Interview with Delphine Polidori

Interview with Delphine Polidori

The Catalyst team met with Delphine Polidori to discuss her upcoming article “The Perception of Displaced Persons as Biological” in the upcoming Spring 2021 edition of Chrysalis. In her piece, she studies the intimate relationship between conservation science and immigration politics, notably by exploring the striking parallel that exists between the language and policies targeting the movement of human beings and non-human species respectively.

Delphine Polidori

Delphine is a fourth-year student completing a Joint-Honours degree in Political Science and International Development with a Minor in Environment. Originally from France, she spent most of her life in Hanover, Germany where she studied at an international school. At McGill, she has been involved in student journalism, writing and editing for Catalyst McGill and The McGill Tribune. Last semester, she also interned at Alternatives Montréal, an international solidarity organization which advocates for social justice.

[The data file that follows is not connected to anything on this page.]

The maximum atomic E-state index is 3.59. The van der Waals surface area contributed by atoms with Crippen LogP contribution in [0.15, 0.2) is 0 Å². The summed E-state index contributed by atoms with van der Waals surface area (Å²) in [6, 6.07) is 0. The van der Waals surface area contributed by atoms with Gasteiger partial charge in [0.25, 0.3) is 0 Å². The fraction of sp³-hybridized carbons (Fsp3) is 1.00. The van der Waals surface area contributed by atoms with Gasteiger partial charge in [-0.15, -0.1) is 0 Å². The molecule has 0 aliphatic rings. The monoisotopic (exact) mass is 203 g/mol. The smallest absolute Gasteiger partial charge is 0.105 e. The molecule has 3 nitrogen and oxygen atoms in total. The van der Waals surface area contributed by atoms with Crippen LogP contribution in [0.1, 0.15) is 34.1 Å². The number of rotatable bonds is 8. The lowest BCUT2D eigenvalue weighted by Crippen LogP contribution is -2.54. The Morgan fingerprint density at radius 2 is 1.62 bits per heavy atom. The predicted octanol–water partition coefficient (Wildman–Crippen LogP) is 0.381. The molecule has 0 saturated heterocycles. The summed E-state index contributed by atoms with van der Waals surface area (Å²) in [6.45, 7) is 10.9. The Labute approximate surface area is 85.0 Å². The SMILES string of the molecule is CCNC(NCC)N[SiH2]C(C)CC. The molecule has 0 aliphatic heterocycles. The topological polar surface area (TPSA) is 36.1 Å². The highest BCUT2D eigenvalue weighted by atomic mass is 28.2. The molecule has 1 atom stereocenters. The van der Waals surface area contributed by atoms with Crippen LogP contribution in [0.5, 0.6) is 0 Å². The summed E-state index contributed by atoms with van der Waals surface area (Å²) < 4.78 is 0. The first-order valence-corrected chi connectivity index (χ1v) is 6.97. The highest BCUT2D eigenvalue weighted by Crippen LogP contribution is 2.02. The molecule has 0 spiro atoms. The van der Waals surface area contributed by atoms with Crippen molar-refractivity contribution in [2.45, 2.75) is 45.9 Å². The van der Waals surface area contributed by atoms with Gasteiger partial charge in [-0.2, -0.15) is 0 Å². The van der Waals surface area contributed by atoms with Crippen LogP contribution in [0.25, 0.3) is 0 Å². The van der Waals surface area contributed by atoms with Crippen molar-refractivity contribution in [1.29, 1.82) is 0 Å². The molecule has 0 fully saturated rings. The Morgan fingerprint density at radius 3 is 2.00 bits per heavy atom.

Through her interdisciplinary degree, Delphine became exposed to a number of academic fields. Specializing in international relations, she enjoyed learning about world history, the international political economy, and global governance. It was thanks to an international development seminar on forced displacement with Professor Diana Allan and a social work class on refugee policy with Professor Nicole Ives, however, that Delphine was introduced to migration studies: an interdisciplinary field which not only ties all of her academic interests together but also resonates with her personal inquiry into uprootedness, national identity, and belonging.

In her piece, she was able to combine insights from both her international development seminar and her wildlife conservation course with Professor Kyle Elliott, undertaking the kind of stimulating, multidisciplinary research that she rarely got the chance to do at McGill. After graduating, Delphine will be pursuing a master’s degree in migration studies in the UK. After that, she is hoping to gain a variety of experiences, from working with NGOs in the field, to policy building within international institutions, to actually funding projects as a donor within the government.

Video edited by Sena Lee.

Read the Spring 2021 issue of Chrysalis here.

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